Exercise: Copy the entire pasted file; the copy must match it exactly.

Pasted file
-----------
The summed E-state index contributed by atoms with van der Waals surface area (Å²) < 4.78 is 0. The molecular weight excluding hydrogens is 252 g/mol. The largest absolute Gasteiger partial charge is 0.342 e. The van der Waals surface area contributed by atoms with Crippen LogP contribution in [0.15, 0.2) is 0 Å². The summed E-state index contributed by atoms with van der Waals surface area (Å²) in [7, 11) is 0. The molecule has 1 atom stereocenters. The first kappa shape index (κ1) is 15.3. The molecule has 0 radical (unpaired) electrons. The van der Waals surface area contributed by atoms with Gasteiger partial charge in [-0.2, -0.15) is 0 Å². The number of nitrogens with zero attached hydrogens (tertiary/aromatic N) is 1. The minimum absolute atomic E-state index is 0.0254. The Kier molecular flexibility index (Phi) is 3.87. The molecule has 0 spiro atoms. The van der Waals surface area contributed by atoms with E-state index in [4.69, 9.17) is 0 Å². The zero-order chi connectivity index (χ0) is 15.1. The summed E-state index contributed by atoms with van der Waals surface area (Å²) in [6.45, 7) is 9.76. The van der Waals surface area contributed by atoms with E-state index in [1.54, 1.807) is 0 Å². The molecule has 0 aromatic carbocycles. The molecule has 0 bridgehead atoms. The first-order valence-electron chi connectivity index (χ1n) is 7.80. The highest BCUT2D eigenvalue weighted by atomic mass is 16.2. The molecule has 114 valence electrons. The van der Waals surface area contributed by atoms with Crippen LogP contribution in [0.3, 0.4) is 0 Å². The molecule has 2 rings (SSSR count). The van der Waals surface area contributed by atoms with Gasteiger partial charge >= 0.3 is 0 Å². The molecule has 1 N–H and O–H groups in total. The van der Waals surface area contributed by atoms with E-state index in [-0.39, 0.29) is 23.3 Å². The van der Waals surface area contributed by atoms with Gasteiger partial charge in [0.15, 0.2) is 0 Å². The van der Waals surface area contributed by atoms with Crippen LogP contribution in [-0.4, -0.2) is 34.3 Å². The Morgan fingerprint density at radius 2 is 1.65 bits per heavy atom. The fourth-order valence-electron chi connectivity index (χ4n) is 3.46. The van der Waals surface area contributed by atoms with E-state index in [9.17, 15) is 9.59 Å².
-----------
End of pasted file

The summed E-state index contributed by atoms with van der Waals surface area (Å²) < 4.78 is 0. The molecular weight excluding hydrogens is 252 g/mol. The largest absolute Gasteiger partial charge is 0.342 e. The van der Waals surface area contributed by atoms with Crippen LogP contribution in [0.15, 0.2) is 0 Å². The summed E-state index contributed by atoms with van der Waals surface area (Å²) in [7, 11) is 0. The molecule has 1 atom stereocenters. The first kappa shape index (κ1) is 15.3. The molecule has 0 radical (unpaired) electrons. The van der Waals surface area contributed by atoms with Gasteiger partial charge in [-0.2, -0.15) is 0 Å². The number of nitrogens with zero attached hydrogens (tertiary/aromatic N) is 1. The minimum absolute atomic E-state index is 0.0254. The Kier molecular flexibility index (Phi) is 3.87. The molecule has 0 spiro atoms. The van der Waals surface area contributed by atoms with E-state index in [4.69, 9.17) is 0 Å². The zero-order chi connectivity index (χ0) is 15.1. The summed E-state index contributed by atoms with van der Waals surface area (Å²) in [6.45, 7) is 9.76. The van der Waals surface area contributed by atoms with E-state index in [1.54, 1.807) is 0 Å². The molecule has 0 aromatic carbocycles. The molecule has 0 bridgehead atoms. The first-order valence-electron chi connectivity index (χ1n) is 7.80. The highest BCUT2D eigenvalue weighted by atomic mass is 16.2. The molecule has 114 valence electrons. The van der Waals surface area contributed by atoms with Crippen LogP contribution in [0.3, 0.4) is 0 Å². The molecule has 2 rings (SSSR count). The van der Waals surface area contributed by atoms with Gasteiger partial charge >= 0.3 is 0 Å². The molecule has 1 N–H and O–H groups in total. The van der Waals surface area contributed by atoms with E-state index in [-0.39, 0.29) is 23.3 Å². The van der Waals surface area contributed by atoms with Gasteiger partial charge in [0.15, 0.2) is 0 Å². The van der Waals surface area contributed by atoms with Crippen LogP contribution in [-0.4, -0.2) is 34.3 Å². The Morgan fingerprint density at radius 2 is 1.65 bits per heavy atom. The fourth-order valence-electron chi connectivity index (χ4n) is 3.46. The van der Waals surface area contributed by atoms with E-state index in [9.17, 15) is 9.59 Å².